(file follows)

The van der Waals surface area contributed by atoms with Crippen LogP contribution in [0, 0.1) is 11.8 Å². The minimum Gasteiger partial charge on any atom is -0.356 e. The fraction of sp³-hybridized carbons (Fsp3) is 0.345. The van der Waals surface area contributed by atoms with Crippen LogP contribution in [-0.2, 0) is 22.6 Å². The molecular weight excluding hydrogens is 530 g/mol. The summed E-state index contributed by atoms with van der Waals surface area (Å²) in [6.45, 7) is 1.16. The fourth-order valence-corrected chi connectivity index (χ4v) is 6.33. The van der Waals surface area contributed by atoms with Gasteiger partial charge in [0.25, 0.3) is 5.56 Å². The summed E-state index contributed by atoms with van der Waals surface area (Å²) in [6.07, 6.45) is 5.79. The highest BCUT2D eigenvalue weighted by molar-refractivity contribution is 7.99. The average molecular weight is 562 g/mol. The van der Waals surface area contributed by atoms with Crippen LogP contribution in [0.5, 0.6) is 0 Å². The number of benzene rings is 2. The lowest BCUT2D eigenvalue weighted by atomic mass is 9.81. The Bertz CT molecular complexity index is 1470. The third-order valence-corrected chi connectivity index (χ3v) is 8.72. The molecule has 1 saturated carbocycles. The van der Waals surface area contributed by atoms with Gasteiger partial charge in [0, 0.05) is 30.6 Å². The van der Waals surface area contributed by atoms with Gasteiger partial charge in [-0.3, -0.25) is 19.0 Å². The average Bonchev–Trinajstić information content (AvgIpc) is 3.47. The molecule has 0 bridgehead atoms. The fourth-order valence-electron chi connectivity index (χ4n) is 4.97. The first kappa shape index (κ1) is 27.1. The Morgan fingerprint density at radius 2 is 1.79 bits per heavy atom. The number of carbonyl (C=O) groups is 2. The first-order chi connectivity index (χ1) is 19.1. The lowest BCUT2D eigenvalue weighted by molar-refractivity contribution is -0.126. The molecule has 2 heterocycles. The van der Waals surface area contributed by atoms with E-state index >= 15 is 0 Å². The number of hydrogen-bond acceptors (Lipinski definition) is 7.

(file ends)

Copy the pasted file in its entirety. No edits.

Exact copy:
The van der Waals surface area contributed by atoms with Crippen LogP contribution in [0, 0.1) is 11.8 Å². The minimum Gasteiger partial charge on any atom is -0.356 e. The fraction of sp³-hybridized carbons (Fsp3) is 0.345. The van der Waals surface area contributed by atoms with Crippen LogP contribution in [-0.2, 0) is 22.6 Å². The molecular weight excluding hydrogens is 530 g/mol. The summed E-state index contributed by atoms with van der Waals surface area (Å²) in [6.45, 7) is 1.16. The fourth-order valence-corrected chi connectivity index (χ4v) is 6.33. The van der Waals surface area contributed by atoms with Gasteiger partial charge in [0.25, 0.3) is 5.56 Å². The summed E-state index contributed by atoms with van der Waals surface area (Å²) in [6.07, 6.45) is 5.79. The highest BCUT2D eigenvalue weighted by molar-refractivity contribution is 7.99. The average molecular weight is 562 g/mol. The van der Waals surface area contributed by atoms with Crippen LogP contribution in [0.5, 0.6) is 0 Å². The number of benzene rings is 2. The lowest BCUT2D eigenvalue weighted by atomic mass is 9.81. The Bertz CT molecular complexity index is 1470. The third-order valence-corrected chi connectivity index (χ3v) is 8.72. The molecule has 1 saturated carbocycles. The van der Waals surface area contributed by atoms with Gasteiger partial charge in [0, 0.05) is 30.6 Å². The van der Waals surface area contributed by atoms with Gasteiger partial charge in [-0.3, -0.25) is 19.0 Å². The average Bonchev–Trinajstić information content (AvgIpc) is 3.47. The molecule has 0 bridgehead atoms. The fourth-order valence-electron chi connectivity index (χ4n) is 4.97. The first kappa shape index (κ1) is 27.1. The Morgan fingerprint density at radius 2 is 1.79 bits per heavy atom. The number of carbonyl (C=O) groups is 2. The first-order chi connectivity index (χ1) is 19.1. The lowest BCUT2D eigenvalue weighted by molar-refractivity contribution is -0.126. The molecule has 2 heterocycles. The van der Waals surface area contributed by atoms with E-state index >= 15 is 0 Å². The number of hydrogen-bond acceptors (Lipinski definition) is 7.